In a presentation at the 2017 EAT Stockholm Food Forum on June 12th, 2017, J-WAFS director, MIT's Abdul Latif Jameel Professor of Water and Food John Lienhard, spoke about how science and technology make contributions that are integral to building sustainable food systems, now and into the future. The speech included examples of J-WAFS funded research and innovation in food and agriculture.  

View the speech online...

J-WAFS Director at EAT Stockholm 2017

MIT PhD student recognized for work on water supply planning

J-WAFS Meswani Fellow Sarah Fletcher, who is an MIT PhD student in the Institute for Data, Systems, and Society and affiliated with the Joint Program on the Science and Policy of Global Change, was recently recognized for her innovative work on water supply planning.  She received the "best presentation" award at the Technology Management and Policy Graduate Consortium in June in Stony Brook, New York, for her project entitled “Flexible water supply planning under multiple uncertainties: A differentiated approach".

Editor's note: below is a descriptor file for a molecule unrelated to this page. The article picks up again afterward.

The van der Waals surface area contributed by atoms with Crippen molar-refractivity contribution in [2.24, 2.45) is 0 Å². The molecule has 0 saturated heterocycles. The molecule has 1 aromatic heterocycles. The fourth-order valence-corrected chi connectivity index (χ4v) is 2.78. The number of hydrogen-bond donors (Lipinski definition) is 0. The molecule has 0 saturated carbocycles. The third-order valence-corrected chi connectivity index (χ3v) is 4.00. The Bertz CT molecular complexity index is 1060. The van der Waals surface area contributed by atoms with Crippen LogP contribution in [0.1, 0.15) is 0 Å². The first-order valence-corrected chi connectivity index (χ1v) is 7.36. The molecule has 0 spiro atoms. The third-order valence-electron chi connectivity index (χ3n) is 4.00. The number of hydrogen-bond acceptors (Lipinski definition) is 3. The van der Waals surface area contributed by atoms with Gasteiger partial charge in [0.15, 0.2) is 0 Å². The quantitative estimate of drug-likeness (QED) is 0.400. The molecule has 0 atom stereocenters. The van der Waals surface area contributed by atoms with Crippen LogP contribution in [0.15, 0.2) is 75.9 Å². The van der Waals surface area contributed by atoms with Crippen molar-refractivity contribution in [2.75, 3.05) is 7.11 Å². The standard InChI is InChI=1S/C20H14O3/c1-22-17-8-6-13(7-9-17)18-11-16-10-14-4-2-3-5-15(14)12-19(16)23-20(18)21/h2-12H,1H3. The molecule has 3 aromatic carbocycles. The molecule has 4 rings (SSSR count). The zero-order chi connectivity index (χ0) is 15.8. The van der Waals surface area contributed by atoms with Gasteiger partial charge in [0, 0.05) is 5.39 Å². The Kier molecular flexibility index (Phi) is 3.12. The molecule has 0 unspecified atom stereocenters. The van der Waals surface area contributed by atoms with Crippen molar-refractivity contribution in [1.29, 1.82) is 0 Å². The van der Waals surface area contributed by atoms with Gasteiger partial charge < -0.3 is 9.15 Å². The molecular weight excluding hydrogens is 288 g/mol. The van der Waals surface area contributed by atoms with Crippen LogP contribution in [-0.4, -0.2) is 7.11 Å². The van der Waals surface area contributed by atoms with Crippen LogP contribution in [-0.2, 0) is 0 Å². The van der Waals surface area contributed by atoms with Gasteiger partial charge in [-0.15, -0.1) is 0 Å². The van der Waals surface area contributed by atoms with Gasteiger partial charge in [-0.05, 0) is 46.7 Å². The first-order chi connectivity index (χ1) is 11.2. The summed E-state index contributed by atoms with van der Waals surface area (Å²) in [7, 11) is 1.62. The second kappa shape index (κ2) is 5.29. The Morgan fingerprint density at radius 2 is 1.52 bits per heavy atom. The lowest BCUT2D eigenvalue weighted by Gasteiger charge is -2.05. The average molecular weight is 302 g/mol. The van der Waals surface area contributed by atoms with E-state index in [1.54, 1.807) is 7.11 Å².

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MIT110Kwinners

MIT student startup wins an Infy Maker Award

PipeGuard, an MIT student startup that has one several MIT entrepreneurship awards this year, was counted among the 25 winners from across the US of the Infosys Foundation's 2017 Infy Maker Awards.   PipeGuard has developed a sensor that can be sent through water pipes to detect leaks.  It's a technology that could radically reduce the amount of waste in urban water systems. 

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MIT110Kwinners